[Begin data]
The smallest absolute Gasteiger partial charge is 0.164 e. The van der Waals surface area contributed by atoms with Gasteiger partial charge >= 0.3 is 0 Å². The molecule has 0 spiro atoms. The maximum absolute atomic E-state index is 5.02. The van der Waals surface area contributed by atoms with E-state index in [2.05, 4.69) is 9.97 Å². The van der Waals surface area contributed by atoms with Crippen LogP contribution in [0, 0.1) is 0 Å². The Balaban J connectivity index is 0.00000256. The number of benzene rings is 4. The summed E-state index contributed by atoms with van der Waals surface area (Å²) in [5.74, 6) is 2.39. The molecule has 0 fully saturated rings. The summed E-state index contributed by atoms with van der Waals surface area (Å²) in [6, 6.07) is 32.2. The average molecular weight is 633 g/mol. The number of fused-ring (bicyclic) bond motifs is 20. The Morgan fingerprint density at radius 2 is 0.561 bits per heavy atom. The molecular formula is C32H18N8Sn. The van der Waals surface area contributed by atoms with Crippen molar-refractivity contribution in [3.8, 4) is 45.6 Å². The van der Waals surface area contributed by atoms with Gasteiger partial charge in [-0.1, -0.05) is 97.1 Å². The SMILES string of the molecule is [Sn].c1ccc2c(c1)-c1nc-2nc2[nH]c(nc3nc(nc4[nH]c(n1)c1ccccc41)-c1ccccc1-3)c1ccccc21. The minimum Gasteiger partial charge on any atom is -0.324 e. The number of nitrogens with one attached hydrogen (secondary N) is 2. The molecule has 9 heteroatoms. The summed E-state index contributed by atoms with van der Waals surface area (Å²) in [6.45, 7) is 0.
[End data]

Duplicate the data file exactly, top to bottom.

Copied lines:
The smallest absolute Gasteiger partial charge is 0.164 e. The van der Waals surface area contributed by atoms with Gasteiger partial charge >= 0.3 is 0 Å². The molecule has 0 spiro atoms. The maximum absolute atomic E-state index is 5.02. The van der Waals surface area contributed by atoms with E-state index in [2.05, 4.69) is 9.97 Å². The van der Waals surface area contributed by atoms with Crippen LogP contribution in [0, 0.1) is 0 Å². The Balaban J connectivity index is 0.00000256. The number of benzene rings is 4. The summed E-state index contributed by atoms with van der Waals surface area (Å²) in [5.74, 6) is 2.39. The molecule has 0 fully saturated rings. The summed E-state index contributed by atoms with van der Waals surface area (Å²) in [6, 6.07) is 32.2. The average molecular weight is 633 g/mol. The number of fused-ring (bicyclic) bond motifs is 20. The Morgan fingerprint density at radius 2 is 0.561 bits per heavy atom. The molecular formula is C32H18N8Sn. The van der Waals surface area contributed by atoms with Crippen molar-refractivity contribution in [3.8, 4) is 45.6 Å². The van der Waals surface area contributed by atoms with Gasteiger partial charge in [-0.1, -0.05) is 97.1 Å². The SMILES string of the molecule is [Sn].c1ccc2c(c1)-c1nc-2nc2[nH]c(nc3nc(nc4[nH]c(n1)c1ccccc41)-c1ccccc1-3)c1ccccc21. The minimum Gasteiger partial charge on any atom is -0.324 e. The number of nitrogens with one attached hydrogen (secondary N) is 2. The molecule has 9 heteroatoms. The summed E-state index contributed by atoms with van der Waals surface area (Å²) in [6.45, 7) is 0.